How Do Your Prejudices Affect Your Investing Style?

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 |  Includes: CAF, DIA, EWD, EWJ, EWL, EWW, GLD, IFN, LQD, TIP, VXX, XLK, XLV, XLY
by: Keith McCullough

It's never too late to give up our prejudices.

-Henry David Thoreau

Shorting pullbacks in a market that continues to make higher highs and higher lows is not a strategy that I subscribe to. Selling high and buying low, however, as revolutionary as that might sound, is…

The prejudices that have been born out of levered long investors being pulverized in the last 18 months are a real fear factor in global equity markets. This is the behavioral side of finance that even the “smartest” of the “smart” crowd on Wall Street cannot avoid. However, “it's never too late to give up our prejudices.”

As one of our sharper Boston-based clients likes to say, “overbought” is as overbought does. Did I make sales when I thought we were overbought? For sure. That’s what I do. But what is it that you do?

Do your prejudices align your style with buying high in an effort to, as CNBC’s Fast Money used to say, “Sell Higha!”? Or are those your bosses’ prejudices? Or are they neither, and simply something that’s mandated by a rigid investment strategy that was well served for a market that went straight up for the 25 years prior to 2007 in the face of interest rates going straight down?

With this backdrop of stylistic investing stagnation, The New Reality is that there are plenty of investors in 2009 who are capitalizing on consensus and absolutely crushing it. As my Partner, “Big Alberta”, Daryl Jones likes to say, “now is the time to crush, or be crushed.”

In my career I don’t think I have ever heard such a binary line of feedback from the investors in our exclusive network. People are glowingly happy about their YTD performance, or outright depressed.

The Great Depression has indeed found its way into the marketplace in 2009, but that is very much a unique emotional prejudice that has been the direct output of people pressing the consensus bear short case that we had been making from late 2007 until late 2008. I certainly don’t consider myself genius for having understood why this market would turn – for anyone who was allowed to be objective (both on the way down, and now on the way up), the facts changing have been crystal clear.

So what about that pullback that everyone seems to be waiting on? Don’t you find it a tad ironic that everyone is waiting for the same catalyst? Yesterday morning’s Institutional Investor sentiment survey had Bears climb right back up the consensus tree to 34% versus 31.5% last week, and only 41% of investors in the survey will actually admit they are bullish. The numbers don’t lie; people getting short squeezed do.

The SP500 has provided plenty a pullback over the course of the last 4 trading days. After all, it has been down 3 out of the last 4 days! Within the construct of all my global macro factors pointing to positive price momentum across both immediate and intermediate term durations, what else do I want to see here? A calamity like October/November of 2008? Sure, in hindsight, don’t we all. Those days are long gone guys – let’s get with the program here.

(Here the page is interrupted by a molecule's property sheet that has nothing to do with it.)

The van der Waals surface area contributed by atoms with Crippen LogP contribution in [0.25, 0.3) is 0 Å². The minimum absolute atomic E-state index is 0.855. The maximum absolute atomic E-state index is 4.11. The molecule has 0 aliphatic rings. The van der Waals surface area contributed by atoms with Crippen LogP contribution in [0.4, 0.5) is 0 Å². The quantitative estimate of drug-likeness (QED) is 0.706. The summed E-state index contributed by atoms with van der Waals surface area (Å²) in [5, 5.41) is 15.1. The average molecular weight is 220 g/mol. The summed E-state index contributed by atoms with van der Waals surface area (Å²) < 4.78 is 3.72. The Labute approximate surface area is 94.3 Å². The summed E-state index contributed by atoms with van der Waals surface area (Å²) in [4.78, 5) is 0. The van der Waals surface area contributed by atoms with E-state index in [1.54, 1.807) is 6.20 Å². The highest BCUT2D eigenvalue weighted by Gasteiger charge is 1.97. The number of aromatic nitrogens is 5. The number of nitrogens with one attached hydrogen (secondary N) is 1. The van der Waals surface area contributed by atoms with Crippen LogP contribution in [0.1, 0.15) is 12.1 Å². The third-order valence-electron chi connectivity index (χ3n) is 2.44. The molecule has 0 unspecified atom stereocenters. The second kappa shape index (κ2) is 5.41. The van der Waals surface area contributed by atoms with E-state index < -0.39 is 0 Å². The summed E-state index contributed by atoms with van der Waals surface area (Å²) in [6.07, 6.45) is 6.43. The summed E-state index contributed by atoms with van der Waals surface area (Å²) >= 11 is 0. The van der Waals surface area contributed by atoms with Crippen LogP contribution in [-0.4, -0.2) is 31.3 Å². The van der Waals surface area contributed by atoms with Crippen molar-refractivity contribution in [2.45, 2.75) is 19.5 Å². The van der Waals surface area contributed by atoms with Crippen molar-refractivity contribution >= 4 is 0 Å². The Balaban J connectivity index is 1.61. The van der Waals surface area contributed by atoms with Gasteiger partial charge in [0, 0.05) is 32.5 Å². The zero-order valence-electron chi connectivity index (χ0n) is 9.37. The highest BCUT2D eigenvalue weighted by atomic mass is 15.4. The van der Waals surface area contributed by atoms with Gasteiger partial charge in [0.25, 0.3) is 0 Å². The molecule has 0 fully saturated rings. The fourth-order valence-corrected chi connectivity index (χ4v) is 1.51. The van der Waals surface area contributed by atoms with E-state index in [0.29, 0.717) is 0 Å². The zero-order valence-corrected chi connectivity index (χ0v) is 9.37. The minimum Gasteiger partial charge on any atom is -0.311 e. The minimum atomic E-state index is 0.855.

In Monday’s Early Look, I outlined having sold the number of long positions in our virtual portfolio down to 17 (meaning I sold into Friday’s closing strength of the SP500 at 929). By the time we saw Tuesday’s intraday low of 896 on the SP500, we were all starting an expedited -3.5% 48 hour correction. Was that the “pullback” everyone wanted to see, or every time this market pulls back is everyone in the room scared of their own shadows of prejudice? You tell me…

No matter where you go in this 2009 game, people generally are doubtful of the rally. This consensus prejudice continues to provide tremendous opportunity, particularly for those investors who are crushing it year-to-date, and ALLOWED to take the shots when they should be taken. I’m not so enamored with what it is that the “smart” people in this market do anymore – been there, done that. I am going to continue to do the only thing that makes sense to me, and that’s keep doing what it is that I do.

Tuesday, with the pullback in hand, I was covering/buying all day. I took my number of long positions back up to 28, and cut my short positions back down to 7 (see our portal for all virtual positions, with time stamps and returns versus entry points, at www.researchedgellc.com). Intraday, I was asked by more than a few people if I really had “conviction” in doing so – conviction is as conviction does…

My immediate term downside support range for the SP500 is 894-903 and my upside resistance line is 938. The plan is that, as prices change, so will my plan. So, for now, I’m taking the shot that my investment process is allowing me to take. In the meantime, may the Shadows of Prejudice support the predictability of this “pullback” that everyone, including me, was waiting for.

Best of luck out there today.

LONG ETFs